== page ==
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Young Catholics consider their faith in their future

.- Over 50 young Catholics considering a career in public life gathered at Notre Dame University campus in London last Saturday to hear from Catholics working in public life about how they live out their faith in public service to others. The second “Faith in your Future” conference, organized by the Catholic Bishops’ Conference, brought together eminent speakers from the world of healthcare, politics, media and social care.
 
Baroness Patricia Scotland QC spoke of how her parents had taught her that ‘God has given each of us a talent and that it was our job to find out what that talent was, to own it and to use it for the benefit of others. She had at one time considered a vocation to the religious life, but for various reasons, entered the legal profession instead. Stressing that a career in public life was a calling, she added that it would not be an easy one, but that there would be real opportunities to make a difference in the world. 
 
Dr. Martin Lupton, a gynecologist, who is also Chair of the Ethics Committee of the Royal College of Obstetricians and Gynecologists said that in his job, in any one day, many of the important life issues such of birth, life and death could all be lived out.
 
He gave a powerful testimony of how an encounter with a nun who was nursing a terminally ill man living in abject poverty was a life changing experience. It was this image of the Church, not the powerful institution, but rather on its knees ministering to the most vulnerable in the world, which led him back to work in medicine. ‘The Church as a servant - that makes sense to me’, he said.
 
He was proud of the fact that as a Catholic he belonged to a Church which was one of the largest providers of healthcare in the world and concluded by affirming all the young people present in their life choices: ‘the Church has to have faith in each one of you, as you are its hands, its eyes and body in the world today - without you it will have no future’.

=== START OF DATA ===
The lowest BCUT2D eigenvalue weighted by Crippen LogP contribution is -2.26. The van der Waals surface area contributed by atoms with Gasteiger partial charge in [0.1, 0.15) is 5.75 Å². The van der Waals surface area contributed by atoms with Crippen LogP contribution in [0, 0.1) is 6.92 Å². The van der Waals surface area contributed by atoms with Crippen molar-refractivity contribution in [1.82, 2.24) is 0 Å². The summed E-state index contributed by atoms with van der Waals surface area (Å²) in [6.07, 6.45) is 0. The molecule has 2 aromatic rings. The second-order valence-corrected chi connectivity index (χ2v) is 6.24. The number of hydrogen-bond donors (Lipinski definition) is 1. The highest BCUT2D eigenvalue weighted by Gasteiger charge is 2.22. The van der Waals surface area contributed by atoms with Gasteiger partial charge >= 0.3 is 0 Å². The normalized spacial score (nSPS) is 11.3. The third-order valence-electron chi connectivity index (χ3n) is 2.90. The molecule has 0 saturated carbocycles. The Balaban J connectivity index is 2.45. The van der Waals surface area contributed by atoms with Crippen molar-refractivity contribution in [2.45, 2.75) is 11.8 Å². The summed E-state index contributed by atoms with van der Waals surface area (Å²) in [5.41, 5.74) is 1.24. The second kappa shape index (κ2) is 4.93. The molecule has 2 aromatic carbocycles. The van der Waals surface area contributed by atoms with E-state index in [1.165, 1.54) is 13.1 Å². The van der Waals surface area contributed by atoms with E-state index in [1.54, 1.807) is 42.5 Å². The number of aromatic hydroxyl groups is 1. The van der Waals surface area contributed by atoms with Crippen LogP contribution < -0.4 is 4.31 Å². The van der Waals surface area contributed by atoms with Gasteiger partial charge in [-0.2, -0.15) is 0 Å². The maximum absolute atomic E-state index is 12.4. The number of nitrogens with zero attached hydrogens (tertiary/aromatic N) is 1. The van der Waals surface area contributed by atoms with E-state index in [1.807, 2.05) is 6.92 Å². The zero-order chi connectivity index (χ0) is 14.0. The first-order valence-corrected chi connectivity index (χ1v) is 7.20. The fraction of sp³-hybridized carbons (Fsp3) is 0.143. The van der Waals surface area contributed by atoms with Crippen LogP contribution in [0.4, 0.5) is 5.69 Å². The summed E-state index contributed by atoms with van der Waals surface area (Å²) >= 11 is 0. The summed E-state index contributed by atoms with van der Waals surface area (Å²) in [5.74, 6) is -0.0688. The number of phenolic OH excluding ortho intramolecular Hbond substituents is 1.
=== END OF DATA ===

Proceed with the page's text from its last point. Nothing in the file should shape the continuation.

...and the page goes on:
In a question and answer session which followed; the participants were able to ask the panel members about how they balanced their public roles with their faith. Mark Hoban, MP for Fareham, said that every Catholic in public life was there to serve all of God’s people. He said that as a Catholic working in politics, ‘you look at different cases and different circumstances…balancing it against your own faith and your own conscience’. ‘My faith has changed what I do in Westminster and in my constituency’.
 
At the closing Mass, principal celebrant and homilist, Fr Paul Embery gave a fitting conclusion to an inspirational day: ‘Those in public life may find, like Thomas More, that at times there are difficult choices to be made, even major clashes of loyalty to be negotiated.  But this is nothing new.  More followed in the footsteps of the likes of Thomas a Beckett and we follow in the footsteps of both…We should not be afraid of this – there is a dialogue to be had’.
 
The Conference was organized principally for some of the many young graduates who have expressed interest in participating in the Catholic Parliamentary Internship scheme which has been run by the Bishops’ Conference since 2003.  This scheme places young catholic graduates with Christian MPs for a year. 
 
More information about the internship program can be found at: www.catholicchurch.org.uk/internships

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